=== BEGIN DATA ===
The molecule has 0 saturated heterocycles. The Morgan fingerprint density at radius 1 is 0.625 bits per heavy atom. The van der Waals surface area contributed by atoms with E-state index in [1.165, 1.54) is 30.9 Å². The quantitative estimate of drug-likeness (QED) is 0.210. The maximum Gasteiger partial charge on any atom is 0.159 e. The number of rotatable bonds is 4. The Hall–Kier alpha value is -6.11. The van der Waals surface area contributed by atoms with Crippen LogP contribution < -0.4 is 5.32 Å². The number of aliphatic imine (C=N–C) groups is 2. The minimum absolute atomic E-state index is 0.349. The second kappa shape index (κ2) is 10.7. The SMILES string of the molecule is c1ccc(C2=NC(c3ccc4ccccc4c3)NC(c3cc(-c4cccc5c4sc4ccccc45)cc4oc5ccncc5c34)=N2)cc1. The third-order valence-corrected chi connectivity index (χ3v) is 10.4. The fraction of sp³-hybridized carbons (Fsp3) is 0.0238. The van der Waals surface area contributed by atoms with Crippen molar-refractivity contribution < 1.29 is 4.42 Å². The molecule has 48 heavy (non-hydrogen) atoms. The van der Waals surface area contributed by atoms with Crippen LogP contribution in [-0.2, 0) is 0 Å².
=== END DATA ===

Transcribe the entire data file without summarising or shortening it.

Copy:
The molecule has 0 saturated heterocycles. The Morgan fingerprint density at radius 1 is 0.625 bits per heavy atom. The van der Waals surface area contributed by atoms with E-state index in [1.165, 1.54) is 30.9 Å². The quantitative estimate of drug-likeness (QED) is 0.210. The maximum Gasteiger partial charge on any atom is 0.159 e. The number of rotatable bonds is 4. The Hall–Kier alpha value is -6.11. The van der Waals surface area contributed by atoms with Crippen LogP contribution < -0.4 is 5.32 Å². The number of aliphatic imine (C=N–C) groups is 2. The minimum absolute atomic E-state index is 0.349. The second kappa shape index (κ2) is 10.7. The SMILES string of the molecule is c1ccc(C2=NC(c3ccc4ccccc4c3)NC(c3cc(-c4cccc5c4sc4ccccc45)cc4oc5ccncc5c34)=N2)cc1. The third-order valence-corrected chi connectivity index (χ3v) is 10.4. The fraction of sp³-hybridized carbons (Fsp3) is 0.0238. The van der Waals surface area contributed by atoms with Crippen molar-refractivity contribution < 1.29 is 4.42 Å². The molecule has 48 heavy (non-hydrogen) atoms. The van der Waals surface area contributed by atoms with Crippen LogP contribution in [-0.2, 0) is 0 Å².